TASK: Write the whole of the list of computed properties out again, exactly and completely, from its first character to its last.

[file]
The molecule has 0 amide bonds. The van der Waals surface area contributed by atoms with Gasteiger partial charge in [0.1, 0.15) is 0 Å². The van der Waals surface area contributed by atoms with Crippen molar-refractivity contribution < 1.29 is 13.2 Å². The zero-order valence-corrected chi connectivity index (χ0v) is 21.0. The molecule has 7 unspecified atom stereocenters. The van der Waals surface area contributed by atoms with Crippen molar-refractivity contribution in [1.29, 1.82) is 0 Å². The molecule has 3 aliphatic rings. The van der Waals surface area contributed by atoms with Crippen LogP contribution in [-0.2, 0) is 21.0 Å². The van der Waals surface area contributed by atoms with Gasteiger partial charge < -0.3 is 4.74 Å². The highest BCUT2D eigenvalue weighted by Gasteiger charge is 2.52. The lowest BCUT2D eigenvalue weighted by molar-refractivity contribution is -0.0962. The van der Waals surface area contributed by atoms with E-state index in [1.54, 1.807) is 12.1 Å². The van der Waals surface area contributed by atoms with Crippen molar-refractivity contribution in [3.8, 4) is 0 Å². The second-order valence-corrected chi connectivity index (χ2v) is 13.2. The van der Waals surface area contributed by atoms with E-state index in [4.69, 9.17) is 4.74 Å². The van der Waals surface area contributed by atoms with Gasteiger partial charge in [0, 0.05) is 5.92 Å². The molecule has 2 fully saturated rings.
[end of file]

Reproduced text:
The molecule has 0 amide bonds. The van der Waals surface area contributed by atoms with Gasteiger partial charge in [0.1, 0.15) is 0 Å². The van der Waals surface area contributed by atoms with Crippen molar-refractivity contribution < 1.29 is 13.2 Å². The zero-order valence-corrected chi connectivity index (χ0v) is 21.0. The molecule has 7 unspecified atom stereocenters. The van der Waals surface area contributed by atoms with Crippen molar-refractivity contribution in [1.29, 1.82) is 0 Å². The molecule has 3 aliphatic rings. The van der Waals surface area contributed by atoms with Crippen LogP contribution in [-0.2, 0) is 21.0 Å². The van der Waals surface area contributed by atoms with Gasteiger partial charge < -0.3 is 4.74 Å². The highest BCUT2D eigenvalue weighted by Gasteiger charge is 2.52. The lowest BCUT2D eigenvalue weighted by molar-refractivity contribution is -0.0962. The van der Waals surface area contributed by atoms with E-state index in [1.54, 1.807) is 12.1 Å². The van der Waals surface area contributed by atoms with Crippen molar-refractivity contribution in [3.8, 4) is 0 Å². The second-order valence-corrected chi connectivity index (χ2v) is 13.2. The van der Waals surface area contributed by atoms with E-state index in [4.69, 9.17) is 4.74 Å². The van der Waals surface area contributed by atoms with Gasteiger partial charge in [0, 0.05) is 5.92 Å². The molecule has 2 fully saturated rings.